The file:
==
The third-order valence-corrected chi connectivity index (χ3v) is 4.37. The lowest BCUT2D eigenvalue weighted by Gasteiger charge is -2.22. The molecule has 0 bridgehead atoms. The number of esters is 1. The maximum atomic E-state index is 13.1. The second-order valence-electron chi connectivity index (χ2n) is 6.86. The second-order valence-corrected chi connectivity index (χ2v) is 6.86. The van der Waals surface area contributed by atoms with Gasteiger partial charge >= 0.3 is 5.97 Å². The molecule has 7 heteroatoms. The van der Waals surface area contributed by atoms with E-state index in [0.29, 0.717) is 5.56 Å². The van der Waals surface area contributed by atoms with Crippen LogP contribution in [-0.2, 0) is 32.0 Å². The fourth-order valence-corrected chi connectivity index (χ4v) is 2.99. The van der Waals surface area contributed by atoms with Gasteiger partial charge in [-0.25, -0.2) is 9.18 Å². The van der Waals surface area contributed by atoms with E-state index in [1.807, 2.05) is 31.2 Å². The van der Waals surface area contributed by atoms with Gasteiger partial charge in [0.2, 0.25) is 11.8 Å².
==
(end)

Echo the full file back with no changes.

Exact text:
The third-order valence-corrected chi connectivity index (χ3v) is 4.37. The lowest BCUT2D eigenvalue weighted by Gasteiger charge is -2.22. The molecule has 0 bridgehead atoms. The number of esters is 1. The maximum atomic E-state index is 13.1. The second-order valence-electron chi connectivity index (χ2n) is 6.86. The second-order valence-corrected chi connectivity index (χ2v) is 6.86. The van der Waals surface area contributed by atoms with Gasteiger partial charge >= 0.3 is 5.97 Å². The molecule has 7 heteroatoms. The van der Waals surface area contributed by atoms with E-state index in [0.29, 0.717) is 5.56 Å². The van der Waals surface area contributed by atoms with Crippen LogP contribution in [-0.2, 0) is 32.0 Å². The fourth-order valence-corrected chi connectivity index (χ4v) is 2.99. The van der Waals surface area contributed by atoms with Gasteiger partial charge in [-0.25, -0.2) is 9.18 Å². The van der Waals surface area contributed by atoms with E-state index in [1.807, 2.05) is 31.2 Å². The van der Waals surface area contributed by atoms with Gasteiger partial charge in [0.2, 0.25) is 11.8 Å².